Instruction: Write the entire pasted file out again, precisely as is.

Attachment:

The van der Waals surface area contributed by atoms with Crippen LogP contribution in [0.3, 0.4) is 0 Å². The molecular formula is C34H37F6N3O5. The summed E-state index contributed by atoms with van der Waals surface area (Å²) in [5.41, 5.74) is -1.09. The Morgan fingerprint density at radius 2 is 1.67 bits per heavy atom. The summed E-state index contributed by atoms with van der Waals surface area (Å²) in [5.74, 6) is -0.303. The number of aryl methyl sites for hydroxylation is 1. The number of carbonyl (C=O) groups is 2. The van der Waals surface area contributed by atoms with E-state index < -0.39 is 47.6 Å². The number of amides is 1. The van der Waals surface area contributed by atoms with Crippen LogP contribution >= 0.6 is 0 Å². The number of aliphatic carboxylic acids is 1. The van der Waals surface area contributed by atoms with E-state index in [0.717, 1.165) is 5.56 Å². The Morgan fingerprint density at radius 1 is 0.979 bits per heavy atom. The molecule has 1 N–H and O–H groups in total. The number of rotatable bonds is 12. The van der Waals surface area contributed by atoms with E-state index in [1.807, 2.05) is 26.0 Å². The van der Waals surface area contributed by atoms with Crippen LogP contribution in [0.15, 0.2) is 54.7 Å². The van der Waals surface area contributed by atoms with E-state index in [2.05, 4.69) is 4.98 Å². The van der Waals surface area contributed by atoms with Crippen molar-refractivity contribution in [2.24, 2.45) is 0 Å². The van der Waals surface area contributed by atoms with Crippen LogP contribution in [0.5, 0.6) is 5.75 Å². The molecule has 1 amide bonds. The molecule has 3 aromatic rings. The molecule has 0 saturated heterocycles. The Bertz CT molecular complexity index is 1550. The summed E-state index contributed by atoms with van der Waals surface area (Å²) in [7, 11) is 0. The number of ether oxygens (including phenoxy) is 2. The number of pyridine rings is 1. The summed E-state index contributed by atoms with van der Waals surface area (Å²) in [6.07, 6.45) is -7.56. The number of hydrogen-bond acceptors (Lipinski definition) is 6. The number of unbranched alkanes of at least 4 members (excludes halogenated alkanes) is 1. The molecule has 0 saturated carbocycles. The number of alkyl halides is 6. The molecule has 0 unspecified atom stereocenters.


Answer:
The van der Waals surface area contributed by atoms with Crippen LogP contribution in [0.3, 0.4) is 0 Å². The molecular formula is C34H37F6N3O5. The summed E-state index contributed by atoms with van der Waals surface area (Å²) in [5.41, 5.74) is -1.09. The Morgan fingerprint density at radius 2 is 1.67 bits per heavy atom. The summed E-state index contributed by atoms with van der Waals surface area (Å²) in [5.74, 6) is -0.303. The number of aryl methyl sites for hydroxylation is 1. The number of carbonyl (C=O) groups is 2. The van der Waals surface area contributed by atoms with E-state index < -0.39 is 47.6 Å². The number of amides is 1. The van der Waals surface area contributed by atoms with Crippen LogP contribution >= 0.6 is 0 Å². The number of aliphatic carboxylic acids is 1. The van der Waals surface area contributed by atoms with E-state index in [0.717, 1.165) is 5.56 Å². The Morgan fingerprint density at radius 1 is 0.979 bits per heavy atom. The molecule has 1 N–H and O–H groups in total. The number of rotatable bonds is 12. The van der Waals surface area contributed by atoms with E-state index in [1.807, 2.05) is 26.0 Å². The van der Waals surface area contributed by atoms with Crippen LogP contribution in [0.15, 0.2) is 54.7 Å². The van der Waals surface area contributed by atoms with E-state index in [2.05, 4.69) is 4.98 Å². The van der Waals surface area contributed by atoms with Crippen molar-refractivity contribution in [2.24, 2.45) is 0 Å². The van der Waals surface area contributed by atoms with Crippen LogP contribution in [0.5, 0.6) is 5.75 Å². The molecule has 1 amide bonds. The molecule has 3 aromatic rings. The molecule has 0 saturated heterocycles. The Bertz CT molecular complexity index is 1550. The summed E-state index contributed by atoms with van der Waals surface area (Å²) in [7, 11) is 0. The number of ether oxygens (including phenoxy) is 2. The number of pyridine rings is 1. The summed E-state index contributed by atoms with van der Waals surface area (Å²) in [6.07, 6.45) is -7.56. The number of hydrogen-bond acceptors (Lipinski definition) is 6. The number of unbranched alkanes of at least 4 members (excludes halogenated alkanes) is 1. The molecule has 0 saturated carbocycles. The number of alkyl halides is 6. The molecule has 0 unspecified atom stereocenters.